The British supermarket giant Tesco announced on Monday the creation of 16,000 jobs, to support the strong growth of its online activities, popular with consumers due to the Covid-19 pandemic.
The number one sector in the United Kingdom specifies in a press release that it will recruit in particular 10,000 people to prepare the orders as well as 3,000 drivers to deliver them.
The other hires will be made in stores and distribution centers.
These new positions are in addition to the 4,000 already created since the start of the Covid-19 pandemic.
Tesco specifies that the majority of the 16,000 positions will be occupied by people who have joined the group temporarily during the pandemic. The brand then hired 47,000 people on a temporary basis.
The demand had been such at the start of the confinement at the end of March that consumers had to arm themselves with patience to obtain a delivery slot. And despite the lifting of restrictive measures in the country, many Britons have retained the habits taken at the height of the pandemic.
“These new positions will help us meet long-term online demand,” said Jason Tarry, Tesco’s managing director for the UK and Ireland.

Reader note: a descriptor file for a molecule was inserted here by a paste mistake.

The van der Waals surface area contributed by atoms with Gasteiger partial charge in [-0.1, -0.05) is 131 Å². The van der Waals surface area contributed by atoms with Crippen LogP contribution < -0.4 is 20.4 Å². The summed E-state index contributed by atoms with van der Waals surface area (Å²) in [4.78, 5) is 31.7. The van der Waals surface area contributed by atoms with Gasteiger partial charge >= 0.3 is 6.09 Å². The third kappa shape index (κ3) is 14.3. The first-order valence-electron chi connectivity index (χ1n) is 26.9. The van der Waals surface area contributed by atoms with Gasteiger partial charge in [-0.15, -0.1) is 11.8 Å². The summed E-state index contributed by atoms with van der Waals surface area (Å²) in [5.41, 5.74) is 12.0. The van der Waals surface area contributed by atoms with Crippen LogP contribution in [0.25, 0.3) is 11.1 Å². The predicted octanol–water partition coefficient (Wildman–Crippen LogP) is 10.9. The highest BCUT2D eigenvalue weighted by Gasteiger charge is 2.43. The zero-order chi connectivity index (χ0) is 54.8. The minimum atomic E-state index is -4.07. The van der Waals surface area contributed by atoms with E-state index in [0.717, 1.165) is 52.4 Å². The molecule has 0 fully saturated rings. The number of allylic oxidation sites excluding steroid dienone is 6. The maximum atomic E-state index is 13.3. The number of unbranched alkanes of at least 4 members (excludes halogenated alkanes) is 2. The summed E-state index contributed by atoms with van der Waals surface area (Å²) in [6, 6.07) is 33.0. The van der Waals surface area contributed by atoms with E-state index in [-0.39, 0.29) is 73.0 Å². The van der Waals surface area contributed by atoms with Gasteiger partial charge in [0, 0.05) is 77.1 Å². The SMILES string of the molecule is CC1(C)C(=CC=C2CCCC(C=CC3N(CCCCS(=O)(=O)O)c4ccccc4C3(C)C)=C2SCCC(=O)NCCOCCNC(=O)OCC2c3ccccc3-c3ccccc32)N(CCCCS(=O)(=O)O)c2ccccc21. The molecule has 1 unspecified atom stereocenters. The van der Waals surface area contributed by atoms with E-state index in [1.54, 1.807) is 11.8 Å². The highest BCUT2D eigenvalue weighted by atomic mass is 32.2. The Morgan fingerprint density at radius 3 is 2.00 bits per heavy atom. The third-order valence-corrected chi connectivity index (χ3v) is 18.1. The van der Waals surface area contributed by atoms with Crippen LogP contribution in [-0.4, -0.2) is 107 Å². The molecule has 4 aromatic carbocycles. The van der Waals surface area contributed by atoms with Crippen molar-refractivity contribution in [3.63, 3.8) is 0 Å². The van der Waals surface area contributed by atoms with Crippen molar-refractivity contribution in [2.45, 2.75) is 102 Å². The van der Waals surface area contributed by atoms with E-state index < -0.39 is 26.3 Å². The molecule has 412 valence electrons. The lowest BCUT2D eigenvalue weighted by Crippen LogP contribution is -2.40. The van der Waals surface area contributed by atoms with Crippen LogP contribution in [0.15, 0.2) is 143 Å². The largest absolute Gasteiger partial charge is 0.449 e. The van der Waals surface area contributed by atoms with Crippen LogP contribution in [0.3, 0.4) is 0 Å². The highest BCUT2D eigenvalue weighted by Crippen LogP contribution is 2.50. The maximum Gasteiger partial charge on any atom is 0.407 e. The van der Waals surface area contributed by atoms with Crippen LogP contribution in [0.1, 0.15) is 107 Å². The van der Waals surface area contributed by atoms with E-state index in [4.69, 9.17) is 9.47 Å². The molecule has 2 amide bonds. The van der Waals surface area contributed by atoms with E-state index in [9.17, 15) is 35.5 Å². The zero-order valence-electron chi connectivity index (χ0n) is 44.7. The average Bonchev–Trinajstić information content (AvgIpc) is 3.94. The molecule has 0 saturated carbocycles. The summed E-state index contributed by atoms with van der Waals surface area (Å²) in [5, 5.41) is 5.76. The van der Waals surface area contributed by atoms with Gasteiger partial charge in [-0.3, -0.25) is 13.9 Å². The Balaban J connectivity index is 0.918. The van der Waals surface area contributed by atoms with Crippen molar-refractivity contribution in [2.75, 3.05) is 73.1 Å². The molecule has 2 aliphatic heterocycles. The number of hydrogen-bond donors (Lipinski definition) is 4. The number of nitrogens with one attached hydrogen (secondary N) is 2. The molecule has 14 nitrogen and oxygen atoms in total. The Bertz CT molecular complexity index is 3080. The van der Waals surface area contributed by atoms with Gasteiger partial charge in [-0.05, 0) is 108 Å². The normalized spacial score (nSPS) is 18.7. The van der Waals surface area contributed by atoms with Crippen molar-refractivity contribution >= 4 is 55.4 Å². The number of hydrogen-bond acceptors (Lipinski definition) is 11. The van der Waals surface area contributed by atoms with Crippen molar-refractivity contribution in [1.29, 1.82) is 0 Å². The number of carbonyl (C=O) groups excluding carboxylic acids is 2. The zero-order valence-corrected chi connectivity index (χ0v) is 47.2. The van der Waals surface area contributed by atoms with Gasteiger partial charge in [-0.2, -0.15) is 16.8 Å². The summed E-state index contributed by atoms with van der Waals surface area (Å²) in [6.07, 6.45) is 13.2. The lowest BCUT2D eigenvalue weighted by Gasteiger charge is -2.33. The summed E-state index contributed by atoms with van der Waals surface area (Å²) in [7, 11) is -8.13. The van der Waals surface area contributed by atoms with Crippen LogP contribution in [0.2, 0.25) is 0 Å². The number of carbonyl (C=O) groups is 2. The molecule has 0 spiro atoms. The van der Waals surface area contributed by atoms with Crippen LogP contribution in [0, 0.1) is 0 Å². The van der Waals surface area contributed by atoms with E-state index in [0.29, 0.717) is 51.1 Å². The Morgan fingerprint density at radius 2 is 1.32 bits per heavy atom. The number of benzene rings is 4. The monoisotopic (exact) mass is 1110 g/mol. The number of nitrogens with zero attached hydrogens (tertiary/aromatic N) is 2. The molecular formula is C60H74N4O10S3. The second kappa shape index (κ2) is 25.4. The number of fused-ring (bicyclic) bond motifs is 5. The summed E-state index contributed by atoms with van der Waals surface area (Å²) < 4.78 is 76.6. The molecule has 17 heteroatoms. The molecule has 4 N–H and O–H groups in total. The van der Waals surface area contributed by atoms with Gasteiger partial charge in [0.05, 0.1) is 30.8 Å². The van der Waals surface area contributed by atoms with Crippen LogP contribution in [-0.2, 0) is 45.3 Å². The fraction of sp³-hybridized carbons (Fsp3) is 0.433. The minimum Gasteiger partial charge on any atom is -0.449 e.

The brand boasts of being the first distributor in April to process a million online orders in a week.
In total, 1.5 million people shop online at Tesco every week, an increase of around 600,000 since the start of the pandemic.
Online sales now represent 16% of the total at Tesco (compared to 9% before the health crisis) and they are expected to reach 5.5 billion pounds (6.6 billion francs) in 2020, against 3.3 billion in 2019.
Investments to meet online demand, however, have a cost, estimated at the end of June at 840 million pounds by Tesco, pushing it to cautious forecasts for the year, with operating profit in distribution expected stable over the year 2020-2021.
The boom in internet sales is shaking up the entire supermarket sector and arousing the greed of digital giants.
The American giant Amazon announced at the end of July a new offensive in the United Kingdom by offering its food delivery offer free of charge, for orders over 40 pounds, to its subscribers who have already subscribed to its “Prime” services.
These changes in consumption habits are also causing heavy damage in the distribution sector.
For example, the brand Marks and Spencer has decided to cut 7,000 jobs because of the drop in footfall to its stores and its desire to focus on online sales.